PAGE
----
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    Didn't notice that when I posted it. Tells me where your mind is. :nono: I read it as "Gallatin News Examiner". It's all in where you put the spaces
     
  8. Blu3duk

    Blu3duk Well-Known Member

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    If a peson is already hooked into the grid, then investing in solar or other alternative energy to reduce costs becomes tricky... if not already hooked into the grid, then it becomes a matter of what is it gonna cost to plant power poles [or underground lines in some places] and then the monthly expense....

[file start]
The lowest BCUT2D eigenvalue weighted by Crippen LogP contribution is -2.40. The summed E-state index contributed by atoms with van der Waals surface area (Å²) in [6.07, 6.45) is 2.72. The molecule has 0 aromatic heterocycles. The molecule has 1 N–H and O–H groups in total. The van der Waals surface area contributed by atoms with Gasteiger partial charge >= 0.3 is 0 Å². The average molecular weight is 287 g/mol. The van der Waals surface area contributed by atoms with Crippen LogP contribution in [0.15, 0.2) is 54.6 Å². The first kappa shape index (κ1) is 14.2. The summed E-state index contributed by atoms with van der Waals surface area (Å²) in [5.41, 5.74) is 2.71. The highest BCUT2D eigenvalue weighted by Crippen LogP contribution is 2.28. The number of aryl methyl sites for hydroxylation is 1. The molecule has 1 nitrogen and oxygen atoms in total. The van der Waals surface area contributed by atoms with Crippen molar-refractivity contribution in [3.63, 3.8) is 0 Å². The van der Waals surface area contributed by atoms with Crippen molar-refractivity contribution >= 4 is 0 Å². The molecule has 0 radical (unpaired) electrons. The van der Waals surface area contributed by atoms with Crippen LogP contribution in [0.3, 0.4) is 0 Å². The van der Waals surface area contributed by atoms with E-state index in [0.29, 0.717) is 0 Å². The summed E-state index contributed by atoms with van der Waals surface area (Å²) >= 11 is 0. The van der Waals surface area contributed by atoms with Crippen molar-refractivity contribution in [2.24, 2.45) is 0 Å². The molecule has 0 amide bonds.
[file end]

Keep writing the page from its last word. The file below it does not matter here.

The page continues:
my nieghbor bought $12,000.00 worth of solar panels, invertor, back up genset and batteries, which since he wasnt on the grid, and to hook it up was gonna be about $7500.00 brought his costs down considerably to recover startup.... he over bought his invertor, but since he uses 2 forklift batteries [re-conditioned for $750 each as opposed to $3000 new] his system is 48 volts and needed a light commercial invertor.

    he ran his genset for 3 years before actually poutting up his solar a month ago... cost of fuel was $60 per month, which is below average cost for electric on grid here... it is a lifestyle choice more than anything else [no CF not that kind of lifestyle]

    William
     
  9. WisJim

    WisJim Well-Known Member Supporter